Treatment of MTHFR deficiency involves taking betaine, folinic acid, Vitamins B6 and B12, methionine, and methyltetrahydrofolate supplements.[2][4] If MTHFR deficiency is diagnosed early and betaine treatment is started right away, affected infants have a much better developmental outcome.[2] Treatments started later do not reverse symptoms but can cause favorable improvements in symptoms.[2]

    FDA-Approved Treatments

    The medication(s) listed below have been approved by the Food and Drug Administration (FDA) as orphan products for treatment of this condition. Learn more orphan products.

    Organizations

    Support and advocacy groups can help you connect with other patients and families, and they can provide valuable services. Many develop patient-centered information and are the driving force behind research for better treatments and possible cures. They can direct you to research, resources, and services. Many organizations also have experts who serve as medical advisors or provide lists of doctors/clinics. Visit the group’s website or contact them to learn about the services they offer. Inclusion on this list is not an endorsement by GARD.

    Organizations Supporting this Disease

      Organizations Providing General Support

        Learn more

        These resources provide more information about this condition or associated symptoms. The in-depth resources contain medical and scientific language that may be hard to understand. You may want to review these resources with a medical professional.

        Where to Start

        • LabTests Online provides information on testing homocysteine levels in general. Click on LabTests Online to view the information page.
        • Genetics Home Reference (GHR) contains information on Homocystinuria due to MTHFR deficiency. This website is maintained by the National Library of Medicine.

          In-Depth Information

          • The Monarch Initiative brings together data about this condition from humans and other species to help physicians and biomedical researchers. Monarch’s tools are designed to make it easier to compare the signs and symptoms (phenotypes) of different diseases and discover common features. This initiative is a collaboration between several academic institutions across the world and is funded by the National Institutes of Health. Visit the website to explore the biology of this condition.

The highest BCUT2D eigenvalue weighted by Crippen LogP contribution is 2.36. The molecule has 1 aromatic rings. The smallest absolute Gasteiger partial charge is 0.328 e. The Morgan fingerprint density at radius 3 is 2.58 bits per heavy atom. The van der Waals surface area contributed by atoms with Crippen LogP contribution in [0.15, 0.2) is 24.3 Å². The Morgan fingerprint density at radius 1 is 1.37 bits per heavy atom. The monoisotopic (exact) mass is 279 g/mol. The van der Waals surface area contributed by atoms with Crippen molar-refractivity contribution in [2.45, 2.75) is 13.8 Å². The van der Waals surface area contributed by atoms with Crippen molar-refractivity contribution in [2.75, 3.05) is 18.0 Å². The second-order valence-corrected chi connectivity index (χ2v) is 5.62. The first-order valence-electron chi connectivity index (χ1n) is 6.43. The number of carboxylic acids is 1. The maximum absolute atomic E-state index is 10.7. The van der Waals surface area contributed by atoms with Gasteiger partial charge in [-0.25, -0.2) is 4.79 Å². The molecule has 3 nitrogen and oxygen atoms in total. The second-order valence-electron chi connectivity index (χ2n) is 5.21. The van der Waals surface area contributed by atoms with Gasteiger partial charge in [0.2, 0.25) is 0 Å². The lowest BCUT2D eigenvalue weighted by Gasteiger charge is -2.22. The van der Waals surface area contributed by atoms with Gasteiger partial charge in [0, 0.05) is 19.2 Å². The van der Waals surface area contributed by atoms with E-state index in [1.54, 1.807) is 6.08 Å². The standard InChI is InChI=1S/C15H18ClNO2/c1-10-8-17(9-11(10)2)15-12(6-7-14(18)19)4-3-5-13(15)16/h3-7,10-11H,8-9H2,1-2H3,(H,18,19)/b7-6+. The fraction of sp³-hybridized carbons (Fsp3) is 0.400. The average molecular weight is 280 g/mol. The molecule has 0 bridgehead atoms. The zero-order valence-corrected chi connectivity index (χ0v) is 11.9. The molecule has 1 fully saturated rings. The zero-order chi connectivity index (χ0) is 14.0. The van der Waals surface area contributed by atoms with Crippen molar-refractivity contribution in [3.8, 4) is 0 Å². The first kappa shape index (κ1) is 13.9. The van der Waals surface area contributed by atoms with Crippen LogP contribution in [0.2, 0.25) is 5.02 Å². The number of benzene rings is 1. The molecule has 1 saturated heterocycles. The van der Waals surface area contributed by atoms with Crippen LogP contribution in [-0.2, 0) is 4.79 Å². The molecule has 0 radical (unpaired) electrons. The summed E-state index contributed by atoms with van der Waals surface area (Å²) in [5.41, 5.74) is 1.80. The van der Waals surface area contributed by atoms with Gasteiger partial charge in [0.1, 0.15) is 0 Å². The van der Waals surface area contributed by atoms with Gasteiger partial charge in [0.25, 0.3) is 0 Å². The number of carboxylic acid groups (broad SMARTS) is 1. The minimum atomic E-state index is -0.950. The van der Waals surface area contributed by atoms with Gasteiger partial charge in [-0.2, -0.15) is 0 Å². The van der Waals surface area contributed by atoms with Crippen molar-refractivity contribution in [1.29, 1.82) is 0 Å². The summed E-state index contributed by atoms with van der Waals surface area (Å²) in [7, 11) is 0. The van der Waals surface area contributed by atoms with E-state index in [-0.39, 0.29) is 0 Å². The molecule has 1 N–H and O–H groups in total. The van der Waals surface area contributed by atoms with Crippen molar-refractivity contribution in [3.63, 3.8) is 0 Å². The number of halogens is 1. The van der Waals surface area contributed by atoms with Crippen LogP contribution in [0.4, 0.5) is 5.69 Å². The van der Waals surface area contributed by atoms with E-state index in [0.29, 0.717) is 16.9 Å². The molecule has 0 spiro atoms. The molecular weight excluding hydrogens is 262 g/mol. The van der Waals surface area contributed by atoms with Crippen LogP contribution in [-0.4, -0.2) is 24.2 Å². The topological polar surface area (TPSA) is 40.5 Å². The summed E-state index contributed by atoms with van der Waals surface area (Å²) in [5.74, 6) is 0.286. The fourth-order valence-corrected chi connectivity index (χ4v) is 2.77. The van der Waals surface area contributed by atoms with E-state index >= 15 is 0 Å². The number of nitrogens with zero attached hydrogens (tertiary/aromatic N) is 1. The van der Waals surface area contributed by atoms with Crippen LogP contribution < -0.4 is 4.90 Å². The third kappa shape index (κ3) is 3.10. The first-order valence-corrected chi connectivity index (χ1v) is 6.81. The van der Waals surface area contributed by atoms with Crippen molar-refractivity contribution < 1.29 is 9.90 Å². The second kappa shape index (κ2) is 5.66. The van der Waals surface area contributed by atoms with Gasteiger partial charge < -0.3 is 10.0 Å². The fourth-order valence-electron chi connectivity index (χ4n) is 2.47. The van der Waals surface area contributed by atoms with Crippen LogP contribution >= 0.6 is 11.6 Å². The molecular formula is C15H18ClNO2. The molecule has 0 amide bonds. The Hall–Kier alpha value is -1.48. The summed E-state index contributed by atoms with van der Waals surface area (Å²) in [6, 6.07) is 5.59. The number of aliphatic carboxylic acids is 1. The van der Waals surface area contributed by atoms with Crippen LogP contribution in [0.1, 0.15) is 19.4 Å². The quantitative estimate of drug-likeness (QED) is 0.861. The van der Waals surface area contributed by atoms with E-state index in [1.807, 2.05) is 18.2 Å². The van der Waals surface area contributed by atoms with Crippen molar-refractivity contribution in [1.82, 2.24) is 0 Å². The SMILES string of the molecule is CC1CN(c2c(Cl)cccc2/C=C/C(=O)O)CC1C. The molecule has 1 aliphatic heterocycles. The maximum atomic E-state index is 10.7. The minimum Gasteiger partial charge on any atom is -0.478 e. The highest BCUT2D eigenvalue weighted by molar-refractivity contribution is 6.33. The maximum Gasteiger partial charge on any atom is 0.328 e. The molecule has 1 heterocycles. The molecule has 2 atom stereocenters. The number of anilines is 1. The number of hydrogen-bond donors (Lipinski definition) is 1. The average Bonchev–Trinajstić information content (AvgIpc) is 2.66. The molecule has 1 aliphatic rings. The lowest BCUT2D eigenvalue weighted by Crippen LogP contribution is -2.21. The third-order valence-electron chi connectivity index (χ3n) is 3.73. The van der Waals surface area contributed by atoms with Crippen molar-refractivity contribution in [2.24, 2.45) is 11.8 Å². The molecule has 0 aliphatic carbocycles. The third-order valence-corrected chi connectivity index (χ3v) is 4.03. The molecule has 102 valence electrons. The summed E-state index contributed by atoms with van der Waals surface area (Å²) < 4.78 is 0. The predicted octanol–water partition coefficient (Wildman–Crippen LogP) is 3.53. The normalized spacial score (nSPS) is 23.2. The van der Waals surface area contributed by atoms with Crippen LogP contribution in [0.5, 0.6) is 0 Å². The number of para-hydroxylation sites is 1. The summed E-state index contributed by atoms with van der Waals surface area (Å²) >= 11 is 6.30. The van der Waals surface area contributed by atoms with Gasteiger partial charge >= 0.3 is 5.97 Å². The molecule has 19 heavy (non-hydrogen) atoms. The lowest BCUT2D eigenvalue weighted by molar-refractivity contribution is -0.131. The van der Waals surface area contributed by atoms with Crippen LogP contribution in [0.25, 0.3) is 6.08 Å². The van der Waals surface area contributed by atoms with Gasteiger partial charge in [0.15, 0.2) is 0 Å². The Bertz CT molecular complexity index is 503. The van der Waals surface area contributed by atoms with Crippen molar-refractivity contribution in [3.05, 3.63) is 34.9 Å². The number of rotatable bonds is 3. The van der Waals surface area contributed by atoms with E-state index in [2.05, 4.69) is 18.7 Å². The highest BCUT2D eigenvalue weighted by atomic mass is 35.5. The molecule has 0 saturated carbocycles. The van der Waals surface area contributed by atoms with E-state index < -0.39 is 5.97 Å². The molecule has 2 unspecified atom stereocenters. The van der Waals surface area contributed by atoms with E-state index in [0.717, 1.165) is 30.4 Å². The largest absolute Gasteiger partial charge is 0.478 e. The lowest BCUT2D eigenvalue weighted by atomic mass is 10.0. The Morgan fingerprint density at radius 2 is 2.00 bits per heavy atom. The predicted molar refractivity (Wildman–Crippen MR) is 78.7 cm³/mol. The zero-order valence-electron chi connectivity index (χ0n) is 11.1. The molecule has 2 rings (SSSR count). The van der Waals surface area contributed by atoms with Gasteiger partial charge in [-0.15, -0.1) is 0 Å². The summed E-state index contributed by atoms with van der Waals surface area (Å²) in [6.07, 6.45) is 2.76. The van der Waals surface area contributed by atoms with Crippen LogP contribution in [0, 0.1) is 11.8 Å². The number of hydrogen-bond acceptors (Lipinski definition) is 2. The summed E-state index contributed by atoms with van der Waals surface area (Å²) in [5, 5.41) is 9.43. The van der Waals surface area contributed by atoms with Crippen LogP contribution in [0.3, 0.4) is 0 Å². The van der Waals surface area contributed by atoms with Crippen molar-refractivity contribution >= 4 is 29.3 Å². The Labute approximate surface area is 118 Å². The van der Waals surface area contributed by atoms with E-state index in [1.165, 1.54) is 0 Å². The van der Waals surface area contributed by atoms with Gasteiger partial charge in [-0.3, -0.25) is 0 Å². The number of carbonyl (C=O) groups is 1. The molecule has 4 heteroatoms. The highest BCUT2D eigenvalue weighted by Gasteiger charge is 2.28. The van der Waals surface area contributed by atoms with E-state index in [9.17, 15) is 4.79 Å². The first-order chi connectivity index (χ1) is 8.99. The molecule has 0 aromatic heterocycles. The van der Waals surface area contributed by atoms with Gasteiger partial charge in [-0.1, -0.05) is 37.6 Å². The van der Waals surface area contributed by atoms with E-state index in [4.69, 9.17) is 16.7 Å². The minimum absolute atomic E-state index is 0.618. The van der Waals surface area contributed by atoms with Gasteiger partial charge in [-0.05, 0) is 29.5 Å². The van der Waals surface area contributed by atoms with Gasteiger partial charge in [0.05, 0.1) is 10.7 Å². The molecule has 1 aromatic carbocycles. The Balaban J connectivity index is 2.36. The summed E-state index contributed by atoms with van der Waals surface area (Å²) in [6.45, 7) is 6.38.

• Online Mendelian Inheritance in Man (OMIM) is a catalog of human genes and genetic disorders. Each entry has a summary of related medical articles. It is meant for health care professionals and researchers. OMIM is maintained by Johns Hopkins University School of Medicine. 
          • Orphanet is a European reference portal for information on rare diseases and orphan drugs. Access to this database is free of charge.
          • PubMed is a searchable database of medical literature and lists journal articles that discuss Homocystinuria due to MTHFR deficiency. Click on the link to view a sample search on this topic.

            References

            1. Homocystinuria. Genetics Home Reference (GHR). March, 2016; https://ghr.nlm.nih.gov/condition=homocystinuria.
            2. Munoz T, Patel J, Badilla-Porras R, Kronick J, Mercimek-Mahmutoglu S. Severe scoliosis in a patient with severe methylenetetrahydrofolate reductase deficiency. Brain Dev. 2015 Jan; 37(1):168-70. Accessed 9/10/2015.
            3. MTHFR. Genetics Home Reference (GHR). November, 2014; https://ghr.nlm.nih.gov/gene/MTHFR.
            4. Physician's Guide to The Homocystinurias. The National Organization of Rare Disorders. https://nordphysicianguides.org/wp-content/uploads/2012/02/Homocystinuria_11_29b.pdf. Accessed 9/10/2015.
            5. Homocystinuria due to deficiency of N(5,10)-Metylenetetrahydrofolate Reductase Activity. Online Medelian Inheritance of Man (OMIM). 2014; https://www.omim.org/entry/236250.
            6. Varga EA, Sturm AC, Misita CP & Moll S. Homocysteine and MTHFR Mutations: Relation to Thrombosis and Coronary Artery Disease. Circulation. 2005; 111:e289-e293. https://circ.ahajournals.org/content/111/19/e289.full.
            7. Rosenson RS & Kang DS. Overview of homocysteine. UpToDate. July 21 2017; https://www.uptodate.com/contents/overview-of-homocysteine.
            8. Homocysteine. American Academy of Family Physicians. 2006; https://familydoctor.org/online/famdocen/home/articles/249.html. Accessed 5/13/2009.
            9. Homocystinuria due to deficiency of N(5,10)-Methylenetetrahydrofoloate reductase activity. Online Mendelian Inheritance in Man. 2007; https://www.ncbi.nlm.nih.gov/entrez/dispomim.cgi?id=236250.
            10. Liew SC & Gupta ED. Methylenetetrahydrofolate reductase (MTHFR) C677T polymorphism: epidemiology, metabolism and the associated diseases. Eur J Med Genet. January 2015; 58(1):1-10. https://www.ncbi.nlm.nih.gov/pubmed/25449138.